One of the hallmarks of Akira Kurosawa’s work is his dedication to his rebellious spirit. Enter Ikiru, a sort of Japanese version of Charles Dickens’ A Christmas Carol. It’s an assault on bureaucracy, and a touching tale of a bureaucrat who realizes the error of his ways late in life. It’s a beautiful reminder that life is too short and nobody is going to care about your paperwork when you’re gone. And Kurosawa’s camerawork and thematic resolve is masterful.
6. The Passion of Joan of Arc (1928)
The Passion of Joan of Arc is a transformative film, the kind of movie that opens doors for viewers. For me, it was a gateway drug to the films of Fritz Lang, Buster Keaton, Charlie Chaplin, Harold Lloyd, Abel Gance, F.W. Murnau, and so many more. I didn’t realize just how powerful the silent medium could be. And yet, there was Renée Falconetti’s impossibly expressive face and Carl Dreyer’s camera bringing the martyr’s horrific plight to life.
7. The Fire Within (1961)
Louis Malle was a master of letting the camera give his subjects a deep humanity. It’s delightful in films like Zazie dans le Métro and Place de la République. In The Fire Within, it’s ruthless. Malle’s portrait of a suicidal alcoholic in his final days is so unrelenting. There’s nothing else like it on film and I guarantee you won’t find a more accurate depiction of depression. It’s beautiful in the totality of its melancholy.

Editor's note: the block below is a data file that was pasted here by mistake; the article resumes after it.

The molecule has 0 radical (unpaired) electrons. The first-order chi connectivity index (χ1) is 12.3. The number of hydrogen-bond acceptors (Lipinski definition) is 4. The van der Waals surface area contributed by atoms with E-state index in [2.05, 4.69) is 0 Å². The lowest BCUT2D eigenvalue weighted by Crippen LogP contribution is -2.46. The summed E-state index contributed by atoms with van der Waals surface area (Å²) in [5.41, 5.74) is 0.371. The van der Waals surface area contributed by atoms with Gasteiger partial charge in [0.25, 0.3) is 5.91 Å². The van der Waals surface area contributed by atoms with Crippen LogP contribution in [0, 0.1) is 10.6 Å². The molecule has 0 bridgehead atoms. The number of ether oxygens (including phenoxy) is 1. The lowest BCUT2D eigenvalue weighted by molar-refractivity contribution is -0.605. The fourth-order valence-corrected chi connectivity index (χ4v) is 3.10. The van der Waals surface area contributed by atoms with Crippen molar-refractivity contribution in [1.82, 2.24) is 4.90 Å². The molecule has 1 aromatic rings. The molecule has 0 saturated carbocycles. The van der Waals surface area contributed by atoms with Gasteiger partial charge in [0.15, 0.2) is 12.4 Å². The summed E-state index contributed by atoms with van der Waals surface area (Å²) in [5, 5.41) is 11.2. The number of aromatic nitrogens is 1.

8. Sullivan’s Travels (1942)
There are countless reasons to include Sullivan’s Travels. My love of director Preston Sturges demands his inclusion. As for why this film is so near and dear to me, it comes down to a single line uttered by John L. Sullivan. “There’s a lot to be said for making people laugh. Did you know that that’s all some people have? It isn’t much, but it’s better than nothing in this cockeyed caravan.”
9. Kwaidan (1965)
I’m eight films deep in this list and I haven’t included two of my favorite genres- samurai films or horror. Kwaidan takes care of both categories. It’s the finest anthology horror you’ll find, and it’s an almost perfect representation of the classic Japanese representation of the supernatural.
10. Zéro de Conduite (1933) and The 400 Blows (1959), tie
It’s impossible to include one without the other, both French films focusing on restless youth in open revolt. The first, Vigo’s film, was boldly experimental and expanded the medium. Truffaut followed suit with his own classic, an iconic film of the equally influential French New Wave.
Just missed the Cut:
As you can imagine, it’s almost impossible to whittle down the Criterion Collection to just ten movies. Look at most Top 10s on Criterion’s site and lots of writers cheat by including 11th, 12th, and more films. Here’s what just missed my list, in no particular order:
The Phantom Carriage (1921), Pépé le Moko (1937), Hausu (1977), Brand Upon the Brain (2006), Closely Watched Trains (1966), The Firemen’s Ball (1967), The Exterminating Angel (1962), If… (1968), Grand Illusion (1939), Häxan (1922), Daisies (1966), Yojimbo/Sanjuro, I Am Curious—Yellow (1967), Head (1968), Last Year at Marienbad (1961)